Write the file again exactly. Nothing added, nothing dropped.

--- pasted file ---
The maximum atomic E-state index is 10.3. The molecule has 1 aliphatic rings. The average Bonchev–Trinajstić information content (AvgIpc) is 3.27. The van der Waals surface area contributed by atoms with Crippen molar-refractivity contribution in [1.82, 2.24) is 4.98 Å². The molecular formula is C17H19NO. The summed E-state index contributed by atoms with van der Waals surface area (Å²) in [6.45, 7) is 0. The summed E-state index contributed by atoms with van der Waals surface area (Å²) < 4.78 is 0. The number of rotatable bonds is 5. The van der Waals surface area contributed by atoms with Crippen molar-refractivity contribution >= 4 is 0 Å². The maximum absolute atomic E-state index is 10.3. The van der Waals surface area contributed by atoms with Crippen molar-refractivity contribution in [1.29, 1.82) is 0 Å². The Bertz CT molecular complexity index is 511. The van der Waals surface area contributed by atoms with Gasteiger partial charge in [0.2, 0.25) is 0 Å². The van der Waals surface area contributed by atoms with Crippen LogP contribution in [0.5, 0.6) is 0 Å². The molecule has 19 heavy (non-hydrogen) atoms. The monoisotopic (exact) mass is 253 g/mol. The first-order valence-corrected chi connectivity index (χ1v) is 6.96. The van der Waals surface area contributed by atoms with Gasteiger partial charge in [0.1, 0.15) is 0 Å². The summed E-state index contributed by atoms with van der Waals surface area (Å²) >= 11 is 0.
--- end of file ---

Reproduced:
The maximum atomic E-state index is 10.3. The molecule has 1 aliphatic rings. The average Bonchev–Trinajstić information content (AvgIpc) is 3.27. The van der Waals surface area contributed by atoms with Crippen molar-refractivity contribution in [1.82, 2.24) is 4.98 Å². The molecular formula is C17H19NO. The summed E-state index contributed by atoms with van der Waals surface area (Å²) in [6.45, 7) is 0. The summed E-state index contributed by atoms with van der Waals surface area (Å²) < 4.78 is 0. The number of rotatable bonds is 5. The van der Waals surface area contributed by atoms with Crippen molar-refractivity contribution >= 4 is 0 Å². The maximum absolute atomic E-state index is 10.3. The van der Waals surface area contributed by atoms with Crippen molar-refractivity contribution in [1.29, 1.82) is 0 Å². The Bertz CT molecular complexity index is 511. The van der Waals surface area contributed by atoms with Gasteiger partial charge in [0.2, 0.25) is 0 Å². The van der Waals surface area contributed by atoms with Crippen LogP contribution in [0.5, 0.6) is 0 Å². The molecule has 19 heavy (non-hydrogen) atoms. The monoisotopic (exact) mass is 253 g/mol. The first-order valence-corrected chi connectivity index (χ1v) is 6.96. The van der Waals surface area contributed by atoms with Gasteiger partial charge in [0.1, 0.15) is 0 Å². The summed E-state index contributed by atoms with van der Waals surface area (Å²) >= 11 is 0.